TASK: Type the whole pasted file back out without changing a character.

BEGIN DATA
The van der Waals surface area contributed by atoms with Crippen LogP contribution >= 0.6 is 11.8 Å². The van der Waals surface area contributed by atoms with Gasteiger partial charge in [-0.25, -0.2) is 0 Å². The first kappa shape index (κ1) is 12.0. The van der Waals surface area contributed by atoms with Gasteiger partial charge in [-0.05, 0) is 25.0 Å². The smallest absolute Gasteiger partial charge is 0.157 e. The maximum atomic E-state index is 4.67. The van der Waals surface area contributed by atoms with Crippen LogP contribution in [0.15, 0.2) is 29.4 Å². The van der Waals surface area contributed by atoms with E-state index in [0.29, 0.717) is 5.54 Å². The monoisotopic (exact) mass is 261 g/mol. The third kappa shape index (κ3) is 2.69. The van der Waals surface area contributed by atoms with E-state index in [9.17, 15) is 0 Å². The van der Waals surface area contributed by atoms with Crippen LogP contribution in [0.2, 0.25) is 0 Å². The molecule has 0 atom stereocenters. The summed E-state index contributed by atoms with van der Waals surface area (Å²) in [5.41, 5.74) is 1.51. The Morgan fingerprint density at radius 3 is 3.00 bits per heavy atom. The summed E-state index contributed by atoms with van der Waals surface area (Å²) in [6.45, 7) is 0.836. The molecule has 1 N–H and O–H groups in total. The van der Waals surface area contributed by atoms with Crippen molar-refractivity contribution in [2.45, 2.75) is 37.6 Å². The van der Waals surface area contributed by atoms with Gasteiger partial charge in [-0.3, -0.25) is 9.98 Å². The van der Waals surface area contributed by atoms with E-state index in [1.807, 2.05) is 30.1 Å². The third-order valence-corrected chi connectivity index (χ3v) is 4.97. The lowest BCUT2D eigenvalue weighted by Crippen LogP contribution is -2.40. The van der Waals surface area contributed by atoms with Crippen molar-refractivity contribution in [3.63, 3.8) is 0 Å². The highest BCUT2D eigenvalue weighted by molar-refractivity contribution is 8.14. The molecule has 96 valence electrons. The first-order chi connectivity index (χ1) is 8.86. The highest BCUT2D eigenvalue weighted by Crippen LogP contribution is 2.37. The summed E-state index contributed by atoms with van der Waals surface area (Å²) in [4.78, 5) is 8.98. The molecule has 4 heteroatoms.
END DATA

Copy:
The van der Waals surface area contributed by atoms with Crippen LogP contribution >= 0.6 is 11.8 Å². The van der Waals surface area contributed by atoms with Gasteiger partial charge in [-0.25, -0.2) is 0 Å². The first kappa shape index (κ1) is 12.0. The van der Waals surface area contributed by atoms with Gasteiger partial charge in [-0.05, 0) is 25.0 Å². The smallest absolute Gasteiger partial charge is 0.157 e. The maximum atomic E-state index is 4.67. The van der Waals surface area contributed by atoms with Crippen LogP contribution in [0.15, 0.2) is 29.4 Å². The van der Waals surface area contributed by atoms with E-state index in [0.29, 0.717) is 5.54 Å². The monoisotopic (exact) mass is 261 g/mol. The third kappa shape index (κ3) is 2.69. The van der Waals surface area contributed by atoms with E-state index in [9.17, 15) is 0 Å². The van der Waals surface area contributed by atoms with Crippen LogP contribution in [0.2, 0.25) is 0 Å². The molecule has 0 atom stereocenters. The summed E-state index contributed by atoms with van der Waals surface area (Å²) in [5.41, 5.74) is 1.51. The Morgan fingerprint density at radius 3 is 3.00 bits per heavy atom. The summed E-state index contributed by atoms with van der Waals surface area (Å²) in [6.45, 7) is 0.836. The molecule has 1 N–H and O–H groups in total. The van der Waals surface area contributed by atoms with Crippen molar-refractivity contribution in [2.45, 2.75) is 37.6 Å². The van der Waals surface area contributed by atoms with Gasteiger partial charge in [-0.3, -0.25) is 9.98 Å². The van der Waals surface area contributed by atoms with E-state index in [1.807, 2.05) is 30.1 Å². The third-order valence-corrected chi connectivity index (χ3v) is 4.97. The lowest BCUT2D eigenvalue weighted by Crippen LogP contribution is -2.40. The van der Waals surface area contributed by atoms with Crippen molar-refractivity contribution in [3.63, 3.8) is 0 Å². The highest BCUT2D eigenvalue weighted by molar-refractivity contribution is 8.14. The molecule has 96 valence electrons. The first-order chi connectivity index (χ1) is 8.86. The highest BCUT2D eigenvalue weighted by Crippen LogP contribution is 2.37. The summed E-state index contributed by atoms with van der Waals surface area (Å²) in [4.78, 5) is 8.98. The molecule has 4 heteroatoms.